When Winter comes most hill farmers take their cattle off the high ground and place them in sheds until Spring. Geology allows them to do things a little differently on the Burren. In County Clare on the west coast of Ireland, the Burren is a flower-rich limestone plateau. In Summer the rock absorbs the heat and, like a giant night storage heater, it radiates the warmth out in the Winter. That makes life pretty agreeable for the region’s beef cattle. Each year the season to move the cattle is marked by a festival. The local priest sprinkles holy water on their coats and a chosen farmer walks his pregnant cows up the green road to the mountain grazing, followed by hundreds of locals and tourists eager to see the delighted leaping of the cattle as they reach the fresh grazing of their Winter home.

The sounds of the cattle treading a route travelled for hundreds of years provide a relaxing half hour that will transport you to the beauty and tranquillity of Ireland’s west coast.

Producer: Alasdair Cross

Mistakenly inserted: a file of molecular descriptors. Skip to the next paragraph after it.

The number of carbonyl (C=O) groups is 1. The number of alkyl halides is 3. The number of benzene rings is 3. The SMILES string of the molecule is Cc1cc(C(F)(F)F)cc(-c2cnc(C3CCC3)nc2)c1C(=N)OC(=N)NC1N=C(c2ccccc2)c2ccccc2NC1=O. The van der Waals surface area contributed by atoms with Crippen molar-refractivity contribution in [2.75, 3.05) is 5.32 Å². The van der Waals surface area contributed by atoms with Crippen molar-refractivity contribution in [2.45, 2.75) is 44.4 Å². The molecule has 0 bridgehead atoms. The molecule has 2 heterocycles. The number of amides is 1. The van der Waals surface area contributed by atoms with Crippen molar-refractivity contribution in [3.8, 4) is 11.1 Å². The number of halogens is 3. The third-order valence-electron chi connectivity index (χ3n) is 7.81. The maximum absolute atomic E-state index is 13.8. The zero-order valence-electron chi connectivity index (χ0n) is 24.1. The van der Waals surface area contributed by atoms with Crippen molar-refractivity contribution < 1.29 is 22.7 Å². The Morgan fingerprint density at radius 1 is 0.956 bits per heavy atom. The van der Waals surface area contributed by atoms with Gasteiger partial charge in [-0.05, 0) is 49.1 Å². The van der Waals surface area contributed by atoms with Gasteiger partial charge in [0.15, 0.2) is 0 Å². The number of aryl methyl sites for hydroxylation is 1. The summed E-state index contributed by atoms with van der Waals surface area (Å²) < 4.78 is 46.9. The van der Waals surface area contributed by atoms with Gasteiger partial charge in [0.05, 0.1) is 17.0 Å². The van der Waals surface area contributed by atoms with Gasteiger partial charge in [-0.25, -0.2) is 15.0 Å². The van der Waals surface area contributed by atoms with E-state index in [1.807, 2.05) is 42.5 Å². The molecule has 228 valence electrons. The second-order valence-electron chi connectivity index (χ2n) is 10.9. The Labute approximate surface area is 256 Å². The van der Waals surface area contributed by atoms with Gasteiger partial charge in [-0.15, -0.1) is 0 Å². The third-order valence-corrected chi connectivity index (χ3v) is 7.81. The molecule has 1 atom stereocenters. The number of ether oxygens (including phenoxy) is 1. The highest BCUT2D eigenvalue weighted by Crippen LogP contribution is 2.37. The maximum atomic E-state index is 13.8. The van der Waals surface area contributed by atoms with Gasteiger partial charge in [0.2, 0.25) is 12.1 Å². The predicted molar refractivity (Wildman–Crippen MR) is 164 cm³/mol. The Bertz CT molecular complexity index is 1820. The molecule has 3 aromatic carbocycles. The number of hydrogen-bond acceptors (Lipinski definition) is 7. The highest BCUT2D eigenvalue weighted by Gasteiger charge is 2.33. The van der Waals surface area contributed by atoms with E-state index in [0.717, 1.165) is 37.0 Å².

Thanks to farmer, Timmy Linnane and to the Burrenbeo Trust

Bliss out to the sound of a herd of contented cattle being walked to their winter grazing.

Tune in, drop out. It's time to go slow

When Winter comes most hill farmers take their cattle off the high ground and place them in sheds until Spring. Geology allows them to do things a little differently on the Burren. In County Clare on the west coast of Ireland, the Burren is a flower-rich limestone plateau. In Summer the rock absorbs the heat and, like a giant night storage heater, it radiates the warmth out in the Winter. That makes life pretty agreeable for the region’s beef cattle. Each year the season to move the cattle is marked by a festival. The local priest sprinkles holy water on their coats and a chosen farmer walks his pregnant cows up the green road to the mountain grazing, followed by hundreds of locals and tourists eager to see the delighted leaping of the cattle as they reach the fresh grazing of their Winter home.

The sounds of the cattle treading a route travelled for hundreds of years provide a relaxing half hour that will transport you to the beauty and tranquillity of Ireland’s west coast.

Producer: Alasdair Cross

Thanks to farmer, Timmy Linnane and to the Burrenbeo Trust

Bliss out to the sound of a herd of contented cattle being walked to their winter grazing.

Tune in, drop out. It's time to go slow.